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Brazilian Journal of Microbiology

Print version ISSN 1517-8382On-line version ISSN 1678-4405

Braz. J. Microbiol. vol.49 no.2 São Paulo Apr./June 2018 

Bacterial, Fungal and Virus Molecular Biology

Research Paper

Improved antifungal activity of barley derived chitinase I gene that overexpress a 32 kDa recombinant chitinase in Escherichia coli host

Nida Toufiq1 

Bushra Tabassum*  1 

Muhammad Umar Bhatti1 

Anwar Khan1 

Muhammad Tariq1 

Naila Shahid1 

Idrees Ahmad Nasir1 

Tayyab Husnain1 

1University of the Punjab, Centre of Excellence in Molecular Biology, Baig Lahore, Pakistan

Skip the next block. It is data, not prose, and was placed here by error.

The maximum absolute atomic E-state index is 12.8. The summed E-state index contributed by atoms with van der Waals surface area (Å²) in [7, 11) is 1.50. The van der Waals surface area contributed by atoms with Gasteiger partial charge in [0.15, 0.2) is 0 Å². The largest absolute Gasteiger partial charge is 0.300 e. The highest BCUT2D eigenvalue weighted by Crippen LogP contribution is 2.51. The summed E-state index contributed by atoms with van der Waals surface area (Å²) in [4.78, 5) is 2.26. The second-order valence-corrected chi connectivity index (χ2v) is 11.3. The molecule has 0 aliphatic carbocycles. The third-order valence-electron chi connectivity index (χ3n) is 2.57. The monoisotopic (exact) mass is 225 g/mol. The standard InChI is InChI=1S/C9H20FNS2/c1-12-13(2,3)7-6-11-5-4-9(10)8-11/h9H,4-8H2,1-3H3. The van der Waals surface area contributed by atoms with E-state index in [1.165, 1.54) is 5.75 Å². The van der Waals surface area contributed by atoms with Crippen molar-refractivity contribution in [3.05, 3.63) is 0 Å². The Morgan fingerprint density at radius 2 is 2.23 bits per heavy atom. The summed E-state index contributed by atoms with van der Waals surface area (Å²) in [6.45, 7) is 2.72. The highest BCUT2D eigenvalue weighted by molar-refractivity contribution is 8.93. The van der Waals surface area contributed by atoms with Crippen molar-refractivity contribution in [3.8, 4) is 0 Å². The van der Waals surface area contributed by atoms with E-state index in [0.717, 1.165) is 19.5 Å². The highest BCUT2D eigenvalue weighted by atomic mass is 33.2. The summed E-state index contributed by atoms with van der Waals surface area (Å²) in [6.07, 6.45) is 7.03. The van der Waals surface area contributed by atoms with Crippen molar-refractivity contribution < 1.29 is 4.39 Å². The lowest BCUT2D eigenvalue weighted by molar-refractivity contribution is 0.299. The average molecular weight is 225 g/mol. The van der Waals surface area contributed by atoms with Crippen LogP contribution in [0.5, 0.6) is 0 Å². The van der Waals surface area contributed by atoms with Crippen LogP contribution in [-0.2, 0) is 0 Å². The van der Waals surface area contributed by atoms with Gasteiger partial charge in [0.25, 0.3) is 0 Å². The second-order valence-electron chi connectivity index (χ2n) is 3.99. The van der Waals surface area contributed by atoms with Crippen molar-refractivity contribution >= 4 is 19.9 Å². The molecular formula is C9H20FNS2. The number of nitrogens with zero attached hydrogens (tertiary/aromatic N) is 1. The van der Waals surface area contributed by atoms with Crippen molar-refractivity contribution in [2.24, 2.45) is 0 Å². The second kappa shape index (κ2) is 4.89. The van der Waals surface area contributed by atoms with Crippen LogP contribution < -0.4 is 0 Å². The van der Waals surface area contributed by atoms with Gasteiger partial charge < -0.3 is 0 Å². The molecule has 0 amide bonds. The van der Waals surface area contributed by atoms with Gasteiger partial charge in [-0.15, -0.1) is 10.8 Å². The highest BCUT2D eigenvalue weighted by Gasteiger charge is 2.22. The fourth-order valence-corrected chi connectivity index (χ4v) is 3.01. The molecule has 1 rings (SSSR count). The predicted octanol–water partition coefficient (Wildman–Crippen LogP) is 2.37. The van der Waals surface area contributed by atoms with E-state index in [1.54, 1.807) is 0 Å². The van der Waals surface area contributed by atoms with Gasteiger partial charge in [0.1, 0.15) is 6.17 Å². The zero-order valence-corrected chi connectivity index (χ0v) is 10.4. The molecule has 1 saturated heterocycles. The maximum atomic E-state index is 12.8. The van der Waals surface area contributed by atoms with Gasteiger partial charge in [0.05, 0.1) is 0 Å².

Agricultural crops suffer many diseases, including fungal and bacterial infections, causing significant yield losses. The identification and characterisation of pathogenesis-related protein genes, such as chitinases, can lead to reduction in pathogen growth, thereby increasing tolerance against fungal pathogens. In the present study, the chitinase I gene was isolated from the genomic DNA of Barley (Hordeum vulgare L.) cultivar, Haider-93. The isolated DNA was used as template for the amplification of the ∼935 bp full-length chitinase I gene. Based on the sequence of the amplified gene fragment, class I barley chitinase shares 93% amino acid sequence homology with class II wheat chitinase. Interestingly, barley class I chitinase and class II chitinase do not share sequence homology. Furthermore, the amplified fragment was expressed in Escherichia coli Rosetta strain under the control of T7 promoter in pET 30a vector. Recombinant chitinase protein of 35 kDa exhibited highest expression at 0.5 mM concentration of IPTG. Expressed recombinant protein of 35 kDa was purified to homogeneity with affinity chromatography. Following purification, a Western blot assay for recombinant chitinase protein measuring 35 kDa was developed with His-tag specific antibodies. The purified recombinant chitinase protein was demonstrated to inhibit significantly the important phytopathogenic fungi Alternaria solani, Fusarium spp, Rhizoctonia solani and Verticillium dahliae compared to the control at concentrations of 80 µg and 200 µg.